Isabelle Huppert plays "a fragile, virginal young teenager who is unable to communicate her love and suffers for it." Whitsell Auditorium

The Libertine
See review this issue. Regal Cinemas, etc.

Lou Lou
The legendary tag-team of Isabelle Huppert and Gerard Depardieu STRIKES! Can you handle it?! Whitsell Auditorium

The Love Parade
1929's The Love Parade is Ernst Lubitsch's first talking picture and good god is it misogynistic. But it's such a sweet film, such a happy, light, freewheeling 107 minutes that the heavy-handed, anti-feminist message (i.e. "gender roles are here for a reason") is overshadowed by old-fashioned Hollywood musical / Viennese operetta spirit. Lubitsch's regular hero, the Ewan McGregorish Maurice Chevalier, is an amorous playboy living it up in Paris when news of his scandalous exploits hits his homeland of Sylvania and he's sent back to the queen to answer for his misdeeds. Pussy whipping, ennui, and shrew taming ensues. (Adam Gnade) See also The Smiling Lieutenant and One Hour with You. Guild

Madame Bovary
Flaubert's novel—now with 100 percent more Isabelle Huppert! Guild

Madea's Family Reunion
Tyler Perry's creations—full of monstrous characters, plus-sized plots, and operatic gospel climaxes—are a genre unto themselves. Perry started out on the so-called "chitlin'" theater circuit, and his gun-toting grandma character, Madea, is a pure creature of the stage. Part drag queen, part sketch comic, and all Southern black rage, Madea has to be seen to be believed. This episode wasn't screened for the press—too many critics are ignorant white people, and all the reviews of Perry's last film (Diary of a Mad Black Woman) were just this side of hostile. (Annie Wagner) Century Eastport 16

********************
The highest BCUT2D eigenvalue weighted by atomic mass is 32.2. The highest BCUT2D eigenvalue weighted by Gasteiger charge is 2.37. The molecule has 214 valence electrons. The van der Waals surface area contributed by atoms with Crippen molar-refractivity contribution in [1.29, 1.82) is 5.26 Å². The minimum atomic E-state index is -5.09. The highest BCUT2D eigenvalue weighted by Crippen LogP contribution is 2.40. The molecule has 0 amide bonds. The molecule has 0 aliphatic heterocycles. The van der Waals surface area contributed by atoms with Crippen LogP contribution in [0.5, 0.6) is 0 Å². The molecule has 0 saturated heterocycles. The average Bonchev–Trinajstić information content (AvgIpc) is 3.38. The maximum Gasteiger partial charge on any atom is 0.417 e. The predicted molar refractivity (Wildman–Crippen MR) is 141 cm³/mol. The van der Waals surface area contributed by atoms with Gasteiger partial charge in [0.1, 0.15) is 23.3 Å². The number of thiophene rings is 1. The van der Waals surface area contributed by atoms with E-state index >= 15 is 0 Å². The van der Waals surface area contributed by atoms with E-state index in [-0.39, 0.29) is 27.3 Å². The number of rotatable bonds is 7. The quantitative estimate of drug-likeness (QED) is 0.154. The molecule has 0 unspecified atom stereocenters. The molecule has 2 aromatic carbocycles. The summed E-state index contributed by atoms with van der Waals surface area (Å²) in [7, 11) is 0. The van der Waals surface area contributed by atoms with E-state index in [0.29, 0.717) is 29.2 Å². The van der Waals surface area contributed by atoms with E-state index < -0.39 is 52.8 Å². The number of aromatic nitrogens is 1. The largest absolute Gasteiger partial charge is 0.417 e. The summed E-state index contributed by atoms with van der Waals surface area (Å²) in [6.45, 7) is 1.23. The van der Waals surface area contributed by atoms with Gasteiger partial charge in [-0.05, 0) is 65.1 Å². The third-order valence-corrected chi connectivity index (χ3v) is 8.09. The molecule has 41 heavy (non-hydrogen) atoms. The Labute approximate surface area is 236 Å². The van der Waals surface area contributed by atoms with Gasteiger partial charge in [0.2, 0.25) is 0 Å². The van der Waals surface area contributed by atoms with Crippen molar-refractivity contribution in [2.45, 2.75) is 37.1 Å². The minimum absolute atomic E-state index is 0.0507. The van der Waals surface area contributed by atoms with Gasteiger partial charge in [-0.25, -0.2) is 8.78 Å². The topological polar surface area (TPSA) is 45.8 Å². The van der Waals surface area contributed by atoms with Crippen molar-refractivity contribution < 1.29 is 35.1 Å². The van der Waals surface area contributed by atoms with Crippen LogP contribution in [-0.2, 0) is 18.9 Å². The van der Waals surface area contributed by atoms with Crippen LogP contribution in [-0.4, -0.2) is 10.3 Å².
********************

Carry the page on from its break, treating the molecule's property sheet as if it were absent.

, Division Street, Lloyd Mall

New York Doll
In his thoroughly engaging New York Doll, documentarian Greg Whiteley paints a fittingly conflicted portrait of Arthur "Killer" Kane, the member of the New York Dolls who all but disappeared after the band's mid-'70s breakup. A loving, memorable, and touching portrait of yet another tragically dead Doll. (Zac Pennington) Hollywood Theatre

Night Watch
See review this issue. Cinema 21

One Hour with You
I spent last weekend in an intensive study of Ernst Lubitsch films. They are light, romantic, breezy things full of sexual innuendo, weird musical interludes, and the swaggering, grinning, love-happy Maurice Chevalier. One Hour with You (1932), though, was the only one that didn't do it for me. The typically over-the-top Chevalier is a Parisian doctor in love with his wife but chased by her randy best friend. The characters speak in rhymed couplets and break in spontaneous song, and Chevalier is great as always, but it doesn't have the dizzy grandiose and comic absurdity as, say, the previous year's The Smiling Lieutenant. (Adam Gnade) See also The Smiling Lieutenant and The Love Parade. Guild

Pitch Black